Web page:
/* General definition of operation to be called at skeleton of object */typedef void (*METHOD_CALL)(unsigned, char* unsigned*, char**);

long register_object (METHOD_CALL call); /* register an object */void unrigester_object (long object)id); /* unrigester an object */void invoke_adapter (message *request); /* call the adapter */

  • The header.h file used by the adapter and any program that calls an adapter.
object adapter2
Object Adapter

typedef struct thread THREAD; /* hidden definition of a thread */

thread *CREATE_THREAD (void (*body)(long tid), long thread_id);/* Create a thread by giving a pointer to a function that defines the actual *//* behavior of the thread, along with a thread identifier */

void get_msg (unsigned *size, char **data);void put_msg(THREAD *receiver, unsigned size, char **data);/* Calling get_msg blocks the thread until of a message has been put into its *//* associated buffer. Putting a message in a thread's buffer is a nonblocking *//* operation. */

  • The thread.h file used by the adapter for using threads.
object adapter3
Object Adapter
  • The main part of an adapter that implements a thread-per-object policy.
why migrating of code
Why Migrating of Code?
  • Needed often for better Load Sharing and Balancing
  • Move work from lightly to heavily loaded nodes.
  • The principle of dynamically configuring a client to communicate to a server. The client first fetches the necessary software, and then invokes the server.
types of mobility
Types of Mobility
  • Processes consist of [Fugetta 98]
  • Code segment (set of instructions that make up the program)
  • Resource segment (references to external resources)
  • Execution segment(stores the current execution state)
  • Weak mobility: transfer only the code section (Java applets).
  • Strong mobility:transfer the execution section as well (D’Agents).
migration and local resources
Migration and Local Resources
  • Transferring a resource is sometimes exceedingly difficult (if not impossible)
  • Move a process that holds a specific TCP port..
  • Move a process that accesses a file via a URL.
  • [Fugetta 98] classifies process-to- resource bindings
  • By identifier (the strongest)
  • By value (weaker – C library that may be local but in a different location in the target FS).
  • By type (process indicates that it needs –references- specific type of resources such as printers, monitors, etc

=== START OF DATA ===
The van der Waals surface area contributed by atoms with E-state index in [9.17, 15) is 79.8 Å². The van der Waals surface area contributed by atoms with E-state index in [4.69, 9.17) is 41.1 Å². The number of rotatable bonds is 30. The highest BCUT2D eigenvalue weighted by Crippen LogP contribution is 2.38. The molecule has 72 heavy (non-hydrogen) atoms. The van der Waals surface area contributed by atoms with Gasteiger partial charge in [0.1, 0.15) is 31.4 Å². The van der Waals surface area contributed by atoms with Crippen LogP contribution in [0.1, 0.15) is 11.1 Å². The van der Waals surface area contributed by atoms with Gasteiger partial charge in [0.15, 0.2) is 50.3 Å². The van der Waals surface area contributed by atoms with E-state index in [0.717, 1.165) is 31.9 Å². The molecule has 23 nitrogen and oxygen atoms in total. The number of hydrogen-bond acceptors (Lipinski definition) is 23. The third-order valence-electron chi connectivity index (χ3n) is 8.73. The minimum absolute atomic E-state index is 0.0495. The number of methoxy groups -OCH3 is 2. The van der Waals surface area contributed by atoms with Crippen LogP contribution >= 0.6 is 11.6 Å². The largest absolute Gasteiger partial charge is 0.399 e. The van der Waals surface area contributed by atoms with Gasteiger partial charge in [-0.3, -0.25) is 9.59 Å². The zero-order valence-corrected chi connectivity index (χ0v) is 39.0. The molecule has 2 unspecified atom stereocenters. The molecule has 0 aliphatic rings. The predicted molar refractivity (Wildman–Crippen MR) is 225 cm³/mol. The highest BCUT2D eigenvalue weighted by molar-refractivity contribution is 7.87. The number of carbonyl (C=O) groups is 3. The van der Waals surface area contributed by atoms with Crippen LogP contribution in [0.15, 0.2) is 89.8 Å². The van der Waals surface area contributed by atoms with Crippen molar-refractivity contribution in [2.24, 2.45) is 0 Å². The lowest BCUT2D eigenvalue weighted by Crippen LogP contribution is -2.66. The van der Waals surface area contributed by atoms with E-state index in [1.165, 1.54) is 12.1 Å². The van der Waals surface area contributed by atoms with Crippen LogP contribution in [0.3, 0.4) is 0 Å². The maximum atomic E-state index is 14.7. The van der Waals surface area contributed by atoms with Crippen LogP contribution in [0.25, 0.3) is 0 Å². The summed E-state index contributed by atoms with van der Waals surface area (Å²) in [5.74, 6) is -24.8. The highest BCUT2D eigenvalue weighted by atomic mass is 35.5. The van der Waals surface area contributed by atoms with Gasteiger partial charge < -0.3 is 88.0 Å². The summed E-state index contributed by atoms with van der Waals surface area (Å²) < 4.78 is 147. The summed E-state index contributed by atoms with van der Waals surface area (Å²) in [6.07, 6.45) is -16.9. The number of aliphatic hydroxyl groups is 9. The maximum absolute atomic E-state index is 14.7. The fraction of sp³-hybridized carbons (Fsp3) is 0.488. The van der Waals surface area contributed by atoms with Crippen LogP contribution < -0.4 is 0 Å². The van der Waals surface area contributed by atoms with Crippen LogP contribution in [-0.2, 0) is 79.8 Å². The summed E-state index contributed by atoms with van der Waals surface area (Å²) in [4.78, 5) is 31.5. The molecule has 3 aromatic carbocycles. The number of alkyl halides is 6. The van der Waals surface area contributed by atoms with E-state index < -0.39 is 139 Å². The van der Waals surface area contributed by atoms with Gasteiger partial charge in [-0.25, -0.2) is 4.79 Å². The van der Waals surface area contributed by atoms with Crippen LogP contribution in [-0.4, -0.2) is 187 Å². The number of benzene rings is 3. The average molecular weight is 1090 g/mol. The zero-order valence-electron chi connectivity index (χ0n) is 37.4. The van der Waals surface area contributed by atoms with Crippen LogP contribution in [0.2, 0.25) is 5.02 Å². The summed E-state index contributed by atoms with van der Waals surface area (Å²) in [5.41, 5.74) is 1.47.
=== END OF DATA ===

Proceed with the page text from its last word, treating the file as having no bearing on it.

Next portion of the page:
local resources
Local Resources
  • If and how a reference should be changed depends on whether that resource can be moved along to the target machine.
  • Resource-to-machine bindings
  • Unattached resources (ie, data files – can be easily moved around)
  • Fastened Resources(may be moved but expensive – ie, databases, web sites etc)
  • Fixed Resources (specific site resources such as local communication endpoints).
migration and local resources1
Migration and Local Resources

Resource-to machine binding

Process-to-resource binding

GR: establish a global systemwide reference

MV: move the resource

CP: copy the value of the resource

RB: rebind process to locally available resource

  • Actions to be taken with respect to the references to local resources when migrating code to another machine.
migration in heterogeneous systems
Migration in Heterogeneous Systems

Weak mobility possible only when a program migrates between

Procedure calls (use idea of migration stack-machine independent)


  • The principle of maintaining a migration stack to support migration of an execution segment in a heterogeneous environment
  • Agent is an autonomous process that can react to, and/or initiate changes in its environment (possibly with the collaboration of other processes and/or users).
software agents in distributed systems
Software Agents in Distributed Systems
  • Some important properties by which different types of agents can be distinguished.
agent technology
Agent Technology
  • The general model of an agent platform (adapted from [fipa98-mgt]).
agent communication languages
Agent Communication Languages
  • Examples of different message types in the FIPA ACL [fipa98-acl], giving the purpose of a message, along with the description of the actual message content.
agent communication languages1
Agent Communication Languages
  • A simple example of a FIPA ACL message sent between two agents using Prolog to express genealogy information.